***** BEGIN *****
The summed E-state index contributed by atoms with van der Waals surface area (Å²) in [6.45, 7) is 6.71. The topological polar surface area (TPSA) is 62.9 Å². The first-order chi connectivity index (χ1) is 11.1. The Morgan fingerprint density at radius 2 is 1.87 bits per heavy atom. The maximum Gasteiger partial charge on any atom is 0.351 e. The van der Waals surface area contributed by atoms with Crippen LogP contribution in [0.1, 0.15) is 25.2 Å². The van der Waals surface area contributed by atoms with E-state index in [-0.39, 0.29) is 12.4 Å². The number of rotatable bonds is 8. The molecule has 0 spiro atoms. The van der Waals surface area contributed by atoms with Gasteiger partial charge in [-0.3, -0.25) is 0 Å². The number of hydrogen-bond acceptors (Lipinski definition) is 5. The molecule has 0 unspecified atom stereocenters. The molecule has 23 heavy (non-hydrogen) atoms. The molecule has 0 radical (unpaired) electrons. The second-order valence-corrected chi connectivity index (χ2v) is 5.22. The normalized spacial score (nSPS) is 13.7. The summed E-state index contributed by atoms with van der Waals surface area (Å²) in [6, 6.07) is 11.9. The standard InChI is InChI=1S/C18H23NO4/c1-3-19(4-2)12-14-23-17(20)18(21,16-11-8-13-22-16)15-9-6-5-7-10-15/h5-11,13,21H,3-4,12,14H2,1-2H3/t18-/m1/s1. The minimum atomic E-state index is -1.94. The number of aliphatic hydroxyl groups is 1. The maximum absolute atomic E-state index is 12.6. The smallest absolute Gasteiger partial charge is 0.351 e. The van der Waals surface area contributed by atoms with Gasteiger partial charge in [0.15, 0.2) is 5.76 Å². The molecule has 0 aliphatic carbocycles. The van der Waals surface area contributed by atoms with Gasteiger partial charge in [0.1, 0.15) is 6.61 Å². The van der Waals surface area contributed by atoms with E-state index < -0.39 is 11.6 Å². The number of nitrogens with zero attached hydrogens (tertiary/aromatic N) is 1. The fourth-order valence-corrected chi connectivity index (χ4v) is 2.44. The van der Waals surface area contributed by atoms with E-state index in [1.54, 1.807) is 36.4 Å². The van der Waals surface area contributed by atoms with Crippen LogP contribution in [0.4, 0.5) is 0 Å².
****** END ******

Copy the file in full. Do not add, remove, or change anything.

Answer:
The summed E-state index contributed by atoms with van der Waals surface area (Å²) in [6.45, 7) is 6.71. The topological polar surface area (TPSA) is 62.9 Å². The first-order chi connectivity index (χ1) is 11.1. The Morgan fingerprint density at radius 2 is 1.87 bits per heavy atom. The maximum Gasteiger partial charge on any atom is 0.351 e. The van der Waals surface area contributed by atoms with Crippen LogP contribution in [0.1, 0.15) is 25.2 Å². The van der Waals surface area contributed by atoms with E-state index in [-0.39, 0.29) is 12.4 Å². The number of rotatable bonds is 8. The molecule has 0 spiro atoms. The van der Waals surface area contributed by atoms with Gasteiger partial charge in [-0.3, -0.25) is 0 Å². The number of hydrogen-bond acceptors (Lipinski definition) is 5. The molecule has 0 unspecified atom stereocenters. The molecule has 23 heavy (non-hydrogen) atoms. The molecule has 0 radical (unpaired) electrons. The second-order valence-corrected chi connectivity index (χ2v) is 5.22. The normalized spacial score (nSPS) is 13.7. The summed E-state index contributed by atoms with van der Waals surface area (Å²) in [6, 6.07) is 11.9. The standard InChI is InChI=1S/C18H23NO4/c1-3-19(4-2)12-14-23-17(20)18(21,16-11-8-13-22-16)15-9-6-5-7-10-15/h5-11,13,21H,3-4,12,14H2,1-2H3/t18-/m1/s1. The minimum atomic E-state index is -1.94. The number of aliphatic hydroxyl groups is 1. The maximum absolute atomic E-state index is 12.6. The smallest absolute Gasteiger partial charge is 0.351 e. The van der Waals surface area contributed by atoms with Gasteiger partial charge in [0.15, 0.2) is 5.76 Å². The molecule has 0 aliphatic carbocycles. The van der Waals surface area contributed by atoms with Gasteiger partial charge in [0.1, 0.15) is 6.61 Å². The van der Waals surface area contributed by atoms with E-state index < -0.39 is 11.6 Å². The number of nitrogens with zero attached hydrogens (tertiary/aromatic N) is 1. The fourth-order valence-corrected chi connectivity index (χ4v) is 2.44. The van der Waals surface area contributed by atoms with E-state index in [1.54, 1.807) is 36.4 Å². The van der Waals surface area contributed by atoms with Crippen LogP contribution in [0.4, 0.5) is 0 Å².